Updated with new information.
SAN FRANCISCO (TheStreet) -- The use of Seattle Genetics' (SGEN) Adcetris as a maintenance therapy after a stem-cell transplant in "high risk" Hodgkin lymphoma patients led to a 20 percentage point improvement in relapse rates compared to a placebo after two years of follow-up, researchers reported Saturday.
The new Adcetris data comes from a phase III study known as AETHERA, which is being presented in full at the American Society of Hematology annual meeting underway here. Next year, Seattle Genetics intends to seek approval from regulators to expand the use of Adcetris into a larger pool of Hodgkin lymphoma patients based on the AETHERA study results.
The AETHERA study enrolled 327 Hodgkin lymphoma patients who had undergone stem-cell transplant to put their disease into remission but who still had certain characteristics which made them more likely to relapse. Between 30 and 45 days after transplant, the patients were randomized to receive treatment with Adcetris or a placebo for one year.
After two years of followup, 65% of Adcetris patients had no evidence of disease progression compared to 45% of patients treated with a placebo, according to new details from the AETHERA study disclosed Saturday at an ASH-sponsored media briefing.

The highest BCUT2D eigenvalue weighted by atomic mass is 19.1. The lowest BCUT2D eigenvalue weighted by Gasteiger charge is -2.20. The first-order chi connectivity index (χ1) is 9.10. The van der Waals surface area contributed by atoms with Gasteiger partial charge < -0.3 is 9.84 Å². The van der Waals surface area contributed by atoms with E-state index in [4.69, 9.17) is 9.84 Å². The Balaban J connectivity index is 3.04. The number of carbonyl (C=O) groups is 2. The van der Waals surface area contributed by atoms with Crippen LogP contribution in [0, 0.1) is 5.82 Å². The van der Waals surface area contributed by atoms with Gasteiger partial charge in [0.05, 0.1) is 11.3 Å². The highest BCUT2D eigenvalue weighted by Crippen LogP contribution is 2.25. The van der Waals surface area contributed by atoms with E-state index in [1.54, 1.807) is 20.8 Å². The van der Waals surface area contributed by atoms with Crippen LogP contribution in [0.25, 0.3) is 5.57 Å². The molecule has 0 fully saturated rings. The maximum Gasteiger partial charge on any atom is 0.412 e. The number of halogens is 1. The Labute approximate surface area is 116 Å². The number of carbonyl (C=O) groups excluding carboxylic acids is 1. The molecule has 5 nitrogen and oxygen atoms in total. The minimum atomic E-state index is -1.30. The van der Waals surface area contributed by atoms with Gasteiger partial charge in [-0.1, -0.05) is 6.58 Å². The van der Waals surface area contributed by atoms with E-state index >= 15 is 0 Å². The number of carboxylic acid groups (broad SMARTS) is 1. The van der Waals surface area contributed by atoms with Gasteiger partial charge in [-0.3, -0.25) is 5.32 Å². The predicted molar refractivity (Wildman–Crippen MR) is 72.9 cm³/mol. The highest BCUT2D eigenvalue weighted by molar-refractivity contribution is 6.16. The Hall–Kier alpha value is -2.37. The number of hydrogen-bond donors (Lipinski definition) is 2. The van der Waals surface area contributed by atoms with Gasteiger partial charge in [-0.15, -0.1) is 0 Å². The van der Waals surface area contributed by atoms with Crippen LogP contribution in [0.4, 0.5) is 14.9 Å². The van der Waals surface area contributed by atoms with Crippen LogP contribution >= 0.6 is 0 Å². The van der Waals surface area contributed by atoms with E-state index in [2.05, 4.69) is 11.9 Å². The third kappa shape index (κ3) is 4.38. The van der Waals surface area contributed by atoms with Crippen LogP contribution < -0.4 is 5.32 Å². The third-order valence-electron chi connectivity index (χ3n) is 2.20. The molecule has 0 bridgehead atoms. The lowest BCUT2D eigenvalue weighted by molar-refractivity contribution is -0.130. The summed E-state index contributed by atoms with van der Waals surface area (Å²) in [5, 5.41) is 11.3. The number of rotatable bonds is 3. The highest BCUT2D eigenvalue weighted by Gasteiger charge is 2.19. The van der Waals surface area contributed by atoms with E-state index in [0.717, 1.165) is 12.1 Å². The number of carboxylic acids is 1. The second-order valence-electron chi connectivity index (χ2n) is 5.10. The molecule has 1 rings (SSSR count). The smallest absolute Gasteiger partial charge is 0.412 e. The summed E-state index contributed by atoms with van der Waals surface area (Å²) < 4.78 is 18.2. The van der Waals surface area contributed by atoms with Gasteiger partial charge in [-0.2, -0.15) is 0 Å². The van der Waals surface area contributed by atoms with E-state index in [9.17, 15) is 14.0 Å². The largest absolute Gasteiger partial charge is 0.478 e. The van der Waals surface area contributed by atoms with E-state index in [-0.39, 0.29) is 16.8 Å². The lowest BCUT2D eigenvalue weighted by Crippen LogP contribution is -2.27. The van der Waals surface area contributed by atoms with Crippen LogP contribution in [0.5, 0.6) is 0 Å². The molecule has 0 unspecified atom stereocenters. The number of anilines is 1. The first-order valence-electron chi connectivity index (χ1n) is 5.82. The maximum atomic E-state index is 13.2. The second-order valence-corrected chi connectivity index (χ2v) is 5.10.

"This is the first study in lymphoma to demonstrate that the addition of a maintenance drug after transplant can markedly improve patient outcomes," said Dr. Craig Moskowitz of Memorial Sloan Kettering Cancer Center in New York. Moskowitz was the lead investigator in the AETHERA study.
In September, Seattle Genetics first announced the AETHERA study achieved its primary endpoint, showing maintenance therapy with Adcetris led to a 43% reduction in the risk of disease progression compared to placebo.
Despite delaying disease progression, treatment with Adcetris did not prolong survival compared to placebo in the phase III study at this analysis, which the company blames partly on placebo patients "crossing over" to receive Adcetris once their disease progressed. Another survival analysis of the study will be conducted in 2016. Adcetris' safety profile was "generally consistent" with previous studies, the company said.